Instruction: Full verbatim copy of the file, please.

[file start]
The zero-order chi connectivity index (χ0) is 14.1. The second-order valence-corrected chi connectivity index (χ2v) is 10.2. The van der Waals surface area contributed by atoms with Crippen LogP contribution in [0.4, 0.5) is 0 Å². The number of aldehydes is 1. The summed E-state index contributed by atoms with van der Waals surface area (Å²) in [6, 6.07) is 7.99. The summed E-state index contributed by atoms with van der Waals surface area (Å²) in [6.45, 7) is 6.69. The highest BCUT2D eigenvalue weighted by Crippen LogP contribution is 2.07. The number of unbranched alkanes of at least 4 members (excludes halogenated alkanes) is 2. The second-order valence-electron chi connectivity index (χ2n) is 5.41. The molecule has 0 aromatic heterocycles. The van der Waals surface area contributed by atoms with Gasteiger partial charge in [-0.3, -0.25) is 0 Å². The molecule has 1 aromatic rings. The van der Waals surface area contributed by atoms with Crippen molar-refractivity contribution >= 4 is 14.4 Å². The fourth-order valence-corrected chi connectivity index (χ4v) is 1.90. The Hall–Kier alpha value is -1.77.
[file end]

The zero-order chi connectivity index (χ0) is 14.1. The second-order valence-corrected chi connectivity index (χ2v) is 10.2. The van der Waals surface area contributed by atoms with Crippen LogP contribution in [0.4, 0.5) is 0 Å². The number of aldehydes is 1. The summed E-state index contributed by atoms with van der Waals surface area (Å²) in [6, 6.07) is 7.99. The summed E-state index contributed by atoms with van der Waals surface area (Å²) in [6.45, 7) is 6.69. The highest BCUT2D eigenvalue weighted by Crippen LogP contribution is 2.07. The number of unbranched alkanes of at least 4 members (excludes halogenated alkanes) is 2. The second-order valence-electron chi connectivity index (χ2n) is 5.41. The molecule has 0 aromatic heterocycles. The van der Waals surface area contributed by atoms with Gasteiger partial charge in [-0.3, -0.25) is 0 Å². The molecule has 1 aromatic rings. The van der Waals surface area contributed by atoms with Crippen molar-refractivity contribution >= 4 is 14.4 Å². The fourth-order valence-corrected chi connectivity index (χ4v) is 1.90. The Hall–Kier alpha value is -1.77.